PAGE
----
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Wednesday, February 28, 2024
CAIRO, Jun 2 2009 (IPS) - Egyptian cyber-dissidents are becoming increasing vocal in their online criticism of President Hosni Mubarak’s regime, utilising a widening repertoire of Internet networking and publishing tools to expose government abuses.
“The media used to be controlled by the state and it was very difficult to publish dissenting opinion,” says rights lawyer Ahmed Seif, executive director of the Hisham Mubarak Law Centre (HMLC). “Now, particularly with blogs and social networking sites, it is the decision of every citizen what they wish to publish, and they don’t need the approval of an editor.”
Egypt’s state security faces a daunting task as it attempts to monitor – and at times stifle – the online content of those critical of the regime. There are an estimated 160,000 bloggers in the country. In addition, millions of Egyptians are registered on content-sharing sites such as YouTube and Flikr, and social networking sites such as Facebook and Twitter.
While the majority of online content is journal jottings and innocuous banter, the volume of politically charged content is growing. Increasingly, Egyptian citizens are using the Internet to organise demonstrations, expose corruption and disseminate evidence of police abuses. And even when they don’t post the content, they tend to pass it on.
“Electronic media, especially blogs and social networking sites, have played a significant role in political activism in Egypt by enabling youth to use the Internet to express their views,” says Adel Abdel Sadek, an Internet analyst at Al-Ahram Centre for Political and Strategic Studies. “It has allowed marginalised groups to state and defend their interests, taking advantage of the cheap cost of communication and rapid spread of the Internet, as well as its impact on public opinion.”
The Mubarak regime is concerned about its image abroad, as well as the impact cyber-dissidents could have on the 12 million Egyptians who go online regularly. Rights groups say state security has used an increasingly heavy hand to muzzle online criticism, arresting more than 100 bloggers in 2008 for the content of their postings.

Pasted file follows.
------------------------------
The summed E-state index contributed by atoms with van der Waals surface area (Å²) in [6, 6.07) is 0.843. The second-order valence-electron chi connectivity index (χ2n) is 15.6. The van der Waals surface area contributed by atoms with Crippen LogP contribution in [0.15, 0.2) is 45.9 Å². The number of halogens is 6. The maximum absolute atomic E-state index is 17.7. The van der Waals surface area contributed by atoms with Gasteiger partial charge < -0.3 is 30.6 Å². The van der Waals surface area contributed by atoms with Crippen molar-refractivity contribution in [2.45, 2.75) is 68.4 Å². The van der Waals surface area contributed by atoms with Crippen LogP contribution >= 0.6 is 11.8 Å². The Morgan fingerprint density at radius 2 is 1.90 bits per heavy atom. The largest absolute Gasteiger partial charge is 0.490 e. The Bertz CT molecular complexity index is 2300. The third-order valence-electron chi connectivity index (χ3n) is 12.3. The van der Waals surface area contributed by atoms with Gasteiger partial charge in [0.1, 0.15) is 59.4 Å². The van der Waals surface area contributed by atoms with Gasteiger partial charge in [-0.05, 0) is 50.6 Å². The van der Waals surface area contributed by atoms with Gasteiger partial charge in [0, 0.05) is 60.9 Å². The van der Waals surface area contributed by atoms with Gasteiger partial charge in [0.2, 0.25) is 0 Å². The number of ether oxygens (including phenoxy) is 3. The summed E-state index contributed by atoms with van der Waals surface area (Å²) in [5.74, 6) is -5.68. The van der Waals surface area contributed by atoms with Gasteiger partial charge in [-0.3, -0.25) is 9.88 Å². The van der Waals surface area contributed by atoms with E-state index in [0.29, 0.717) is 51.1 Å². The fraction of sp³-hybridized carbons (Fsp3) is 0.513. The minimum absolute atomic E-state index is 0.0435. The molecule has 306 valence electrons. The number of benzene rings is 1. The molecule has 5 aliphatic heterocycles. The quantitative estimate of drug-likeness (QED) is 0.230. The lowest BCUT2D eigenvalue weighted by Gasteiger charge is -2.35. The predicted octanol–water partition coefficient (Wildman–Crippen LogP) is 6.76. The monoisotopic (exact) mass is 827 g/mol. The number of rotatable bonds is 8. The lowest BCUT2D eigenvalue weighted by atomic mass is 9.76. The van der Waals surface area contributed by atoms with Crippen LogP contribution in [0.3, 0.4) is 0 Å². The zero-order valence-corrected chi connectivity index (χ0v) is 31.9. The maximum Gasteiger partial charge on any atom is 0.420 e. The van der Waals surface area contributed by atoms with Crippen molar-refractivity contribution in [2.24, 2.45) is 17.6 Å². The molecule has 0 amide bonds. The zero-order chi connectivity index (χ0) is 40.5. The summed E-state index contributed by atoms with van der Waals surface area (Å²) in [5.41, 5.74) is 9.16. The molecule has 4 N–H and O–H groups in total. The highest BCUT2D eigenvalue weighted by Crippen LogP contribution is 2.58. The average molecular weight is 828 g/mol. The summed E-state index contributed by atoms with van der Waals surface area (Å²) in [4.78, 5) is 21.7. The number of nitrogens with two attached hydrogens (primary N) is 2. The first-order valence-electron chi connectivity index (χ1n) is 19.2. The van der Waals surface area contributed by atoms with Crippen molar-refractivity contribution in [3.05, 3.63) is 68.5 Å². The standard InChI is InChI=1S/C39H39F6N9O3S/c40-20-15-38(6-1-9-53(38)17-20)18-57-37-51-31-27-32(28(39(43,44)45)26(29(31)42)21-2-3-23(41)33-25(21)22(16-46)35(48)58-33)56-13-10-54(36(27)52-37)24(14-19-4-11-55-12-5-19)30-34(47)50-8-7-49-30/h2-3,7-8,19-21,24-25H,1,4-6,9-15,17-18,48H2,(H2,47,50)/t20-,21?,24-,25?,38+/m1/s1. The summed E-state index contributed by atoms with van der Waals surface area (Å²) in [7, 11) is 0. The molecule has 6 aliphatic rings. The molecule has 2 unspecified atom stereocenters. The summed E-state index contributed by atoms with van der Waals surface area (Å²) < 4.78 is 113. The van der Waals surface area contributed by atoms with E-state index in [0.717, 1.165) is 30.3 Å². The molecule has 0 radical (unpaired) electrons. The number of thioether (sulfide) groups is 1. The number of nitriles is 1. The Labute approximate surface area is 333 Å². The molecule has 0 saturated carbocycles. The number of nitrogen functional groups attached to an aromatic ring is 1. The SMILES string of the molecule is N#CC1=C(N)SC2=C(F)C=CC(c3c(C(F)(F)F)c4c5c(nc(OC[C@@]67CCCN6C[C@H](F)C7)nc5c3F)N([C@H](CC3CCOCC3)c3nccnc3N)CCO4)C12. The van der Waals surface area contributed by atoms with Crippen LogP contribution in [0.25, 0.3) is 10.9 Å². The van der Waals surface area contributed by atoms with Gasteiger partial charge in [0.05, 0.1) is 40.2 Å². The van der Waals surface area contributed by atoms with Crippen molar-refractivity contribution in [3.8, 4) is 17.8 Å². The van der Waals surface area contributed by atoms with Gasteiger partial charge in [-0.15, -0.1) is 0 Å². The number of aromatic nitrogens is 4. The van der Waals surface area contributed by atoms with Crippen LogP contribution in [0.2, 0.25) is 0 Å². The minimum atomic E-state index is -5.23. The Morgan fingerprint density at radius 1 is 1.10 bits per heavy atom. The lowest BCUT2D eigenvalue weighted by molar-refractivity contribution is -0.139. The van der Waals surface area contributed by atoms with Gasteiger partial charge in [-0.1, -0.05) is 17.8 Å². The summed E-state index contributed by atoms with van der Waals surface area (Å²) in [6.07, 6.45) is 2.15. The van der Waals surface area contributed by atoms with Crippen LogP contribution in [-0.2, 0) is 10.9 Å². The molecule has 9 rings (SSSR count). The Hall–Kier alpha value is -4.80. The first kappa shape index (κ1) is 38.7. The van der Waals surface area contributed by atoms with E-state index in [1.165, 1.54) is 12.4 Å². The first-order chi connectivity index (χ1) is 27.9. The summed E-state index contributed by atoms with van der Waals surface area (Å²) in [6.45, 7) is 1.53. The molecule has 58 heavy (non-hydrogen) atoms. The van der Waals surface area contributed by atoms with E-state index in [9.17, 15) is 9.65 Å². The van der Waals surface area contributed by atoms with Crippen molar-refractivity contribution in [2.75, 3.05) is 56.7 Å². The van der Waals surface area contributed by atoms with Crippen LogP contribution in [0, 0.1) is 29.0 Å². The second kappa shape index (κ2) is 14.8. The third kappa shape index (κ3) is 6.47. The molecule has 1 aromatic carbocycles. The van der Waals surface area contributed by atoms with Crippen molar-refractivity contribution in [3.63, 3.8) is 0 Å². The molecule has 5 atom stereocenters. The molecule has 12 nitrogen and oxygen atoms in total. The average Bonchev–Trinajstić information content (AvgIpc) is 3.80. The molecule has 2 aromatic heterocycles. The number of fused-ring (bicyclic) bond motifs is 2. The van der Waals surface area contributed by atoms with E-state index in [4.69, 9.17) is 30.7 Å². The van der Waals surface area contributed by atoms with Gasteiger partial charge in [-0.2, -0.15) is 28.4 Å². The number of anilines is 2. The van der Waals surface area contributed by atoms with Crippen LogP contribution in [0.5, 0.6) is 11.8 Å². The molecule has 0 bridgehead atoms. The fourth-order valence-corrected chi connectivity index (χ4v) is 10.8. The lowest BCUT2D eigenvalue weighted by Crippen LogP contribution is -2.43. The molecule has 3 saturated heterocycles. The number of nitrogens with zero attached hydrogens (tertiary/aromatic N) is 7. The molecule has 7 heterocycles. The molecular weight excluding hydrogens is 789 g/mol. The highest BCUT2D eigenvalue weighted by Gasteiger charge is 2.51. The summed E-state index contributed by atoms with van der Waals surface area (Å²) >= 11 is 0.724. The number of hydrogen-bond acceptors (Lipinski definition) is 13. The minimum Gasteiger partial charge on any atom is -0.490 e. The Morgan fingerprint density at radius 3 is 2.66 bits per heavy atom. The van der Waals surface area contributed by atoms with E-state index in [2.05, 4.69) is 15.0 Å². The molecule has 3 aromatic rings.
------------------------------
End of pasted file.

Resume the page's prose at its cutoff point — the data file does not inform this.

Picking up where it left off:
Police have used various pretexts to arrest bloggers while appearing to honour the promise President Mubarak made in 2004 to liberalise the Egyptian press and abolish imprisonment in publication cases. “The government is very careful not to arrest bloggers solely because they are bloggers,” says Seif. “They are officially detained for other reasons so it cannot be said for sure that it was for their online activism.”
Cyber-dissidents are usually arrested offline when they attend strikes or demonstrations, an easy charge to prosecute as Egypt’s emergency law requires a permit for gatherings of five or more people. Others have been charged with insulting Islam, espousing religious extremism, or libel against private parties.
In the case of Abdel Kareem Suleiman, better known as Kareem Amer, police acted on a complaint by Al-Azhar, the country’s highest Islamic authority. The secular blogger was arrested in 2006 and sentenced to four years in jail for writings that “incited hatred in Islam.” He was also charged for anti- Mubarak statements he posted online.
“The government played it perfectly with Kareem Amer,” says fellow blogger Noha Adel, whose human rights site Torture in Egypt has made her a target of state security. “They didn’t arrest him for writing against Mubarak; instead they had Al-Azhar file a legal case against him because he was writing against Islam – a charge by which they knew people would not sympathise with him.”
Yet the incarcerated blogger has become a rallying point for Egyptian activists who deem his affront to religion less offensive than the state’s suppression of his freedom of expression. Supporters have set up an offshore site, FreeKareem.org, its banner visible on thousands of web pages.
Amer’s arrest brought international pressure to bear on the government. But it is only a skirmish in the broader battle being waged to allay growing public dissatisfaction over the Mubarak regime’s political and economic policies.
Egyptian authorities have struggled to contain opposition voices coalescing in cyber space. Amorphous organisations like the April 6 Youth Movement, a Facebook group of disparate under-30s united by anti-government sentiment, have transcended traditional political affiliations to encompass young socialists, nationalists, libertarians and Islamists. The movement has utilised various online networking tools to campaign for everything from wage revision to inflation control and human rights.
Security officials fear these multi-headed hydras could cross over from the virtual world to the real one. While the April 6 Youth Movement’s calls for nationwide strikes were more successful in mobilising riot police than they were in drawing demonstrators, leaders say the security response shows how much the group is perceived as a threat by the regime.
“The government is struggling against numbers,” says Seif of HMLC. “If it wanted to stop the April 6 Facebook campaign, it would have had to arrest over 50,000 people.”
It is largely a numbers game, says Seif. The Internet has taken the voice of opposition from activists and given it to the average citizen. And as is the case with many insurgencies, for every opposition voice silenced, a dozen rise in its place.
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